Effect of Machining Processes on the Fatigue Strength of Hardened AISI 4340 Steel

[+] Author and Article Information
Y. Matsumoto, D. Magda, D. W. Hoeppner

Department of Mechanical Engineering, University of Utah, Salt Lake City, UT 84112

Tae Young Kim

Department of Precision, Mechanical Engineering, Chonbuk National University, Chonju, Korea 520

J. Eng. Ind 113(2), 154-159 (May 01, 1991) (6 pages) doi:10.1115/1.2899672 History: Received March 01, 1990; Revised June 01, 1990; Online April 08, 2008


The effect of two finishing processes, namely, cutting and grinding, on the fatigue strength of hardened AISI 4340 steel was investigated. Three sets of flat tensile specimens were prepared by first machining into the general shape of the fatigue specimen standard, then they were hardened to HRC 54. The final grinding was carefully performed on one set of specimens. Two sets of specimens were fly cut to obtain a surface finish comparable to the ground surface. The residual stress distribution, surface structure, and surface profiles were determined. Fatigue testing was accomplished on these specimens in tension under load control. All the residual stress patterns were compressive, but the residual stress created by fly cutting reached a much deeper layer than that created by grinding. Fly cutting also produced a surface with a higher fatigue strength than the grinding did.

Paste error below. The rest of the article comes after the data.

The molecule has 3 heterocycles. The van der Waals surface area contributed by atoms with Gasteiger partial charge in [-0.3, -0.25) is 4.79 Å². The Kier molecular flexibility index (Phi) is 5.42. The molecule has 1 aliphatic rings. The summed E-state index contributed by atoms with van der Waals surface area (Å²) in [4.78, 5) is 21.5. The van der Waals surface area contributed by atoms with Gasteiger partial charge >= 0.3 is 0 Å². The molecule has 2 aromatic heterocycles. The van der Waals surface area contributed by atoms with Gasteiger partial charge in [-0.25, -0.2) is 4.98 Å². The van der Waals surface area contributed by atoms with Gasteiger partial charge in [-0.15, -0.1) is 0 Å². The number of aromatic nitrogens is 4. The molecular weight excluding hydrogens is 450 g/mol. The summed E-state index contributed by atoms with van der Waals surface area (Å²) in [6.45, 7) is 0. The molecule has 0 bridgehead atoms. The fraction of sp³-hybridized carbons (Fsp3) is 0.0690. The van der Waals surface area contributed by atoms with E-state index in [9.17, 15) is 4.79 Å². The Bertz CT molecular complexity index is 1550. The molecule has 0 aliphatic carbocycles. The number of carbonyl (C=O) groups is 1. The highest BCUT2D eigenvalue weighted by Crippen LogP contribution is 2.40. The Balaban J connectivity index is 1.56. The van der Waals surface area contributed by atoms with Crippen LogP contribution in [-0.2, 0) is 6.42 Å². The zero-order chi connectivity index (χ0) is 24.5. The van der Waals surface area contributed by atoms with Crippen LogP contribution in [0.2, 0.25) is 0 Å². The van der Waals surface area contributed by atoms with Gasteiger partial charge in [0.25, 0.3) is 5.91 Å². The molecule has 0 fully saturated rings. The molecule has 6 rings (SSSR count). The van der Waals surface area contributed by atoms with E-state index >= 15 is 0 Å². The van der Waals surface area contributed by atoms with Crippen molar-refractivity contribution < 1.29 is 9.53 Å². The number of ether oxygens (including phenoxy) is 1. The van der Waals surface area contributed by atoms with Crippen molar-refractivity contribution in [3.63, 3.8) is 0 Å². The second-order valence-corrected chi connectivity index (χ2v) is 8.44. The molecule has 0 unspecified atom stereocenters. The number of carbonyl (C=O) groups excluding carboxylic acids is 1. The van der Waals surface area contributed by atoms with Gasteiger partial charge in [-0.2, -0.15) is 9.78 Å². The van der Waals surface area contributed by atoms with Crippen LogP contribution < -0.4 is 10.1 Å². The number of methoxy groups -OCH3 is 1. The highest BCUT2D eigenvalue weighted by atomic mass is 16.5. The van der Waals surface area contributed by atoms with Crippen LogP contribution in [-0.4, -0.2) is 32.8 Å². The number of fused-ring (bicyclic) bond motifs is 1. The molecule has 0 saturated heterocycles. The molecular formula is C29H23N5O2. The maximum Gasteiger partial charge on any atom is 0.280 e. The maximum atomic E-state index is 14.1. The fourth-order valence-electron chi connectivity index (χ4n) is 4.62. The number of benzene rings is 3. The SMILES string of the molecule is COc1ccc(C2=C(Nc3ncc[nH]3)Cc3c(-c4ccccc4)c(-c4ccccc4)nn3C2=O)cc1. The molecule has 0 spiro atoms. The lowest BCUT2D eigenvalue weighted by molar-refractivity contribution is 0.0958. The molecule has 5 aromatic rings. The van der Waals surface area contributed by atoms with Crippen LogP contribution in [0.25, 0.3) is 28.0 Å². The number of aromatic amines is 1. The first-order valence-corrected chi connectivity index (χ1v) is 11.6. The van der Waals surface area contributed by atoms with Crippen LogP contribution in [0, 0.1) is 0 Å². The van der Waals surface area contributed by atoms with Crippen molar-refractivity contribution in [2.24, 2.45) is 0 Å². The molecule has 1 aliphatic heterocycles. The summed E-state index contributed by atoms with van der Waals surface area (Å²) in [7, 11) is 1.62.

Copyright © 1991 by The American Society of Mechanical Engineers
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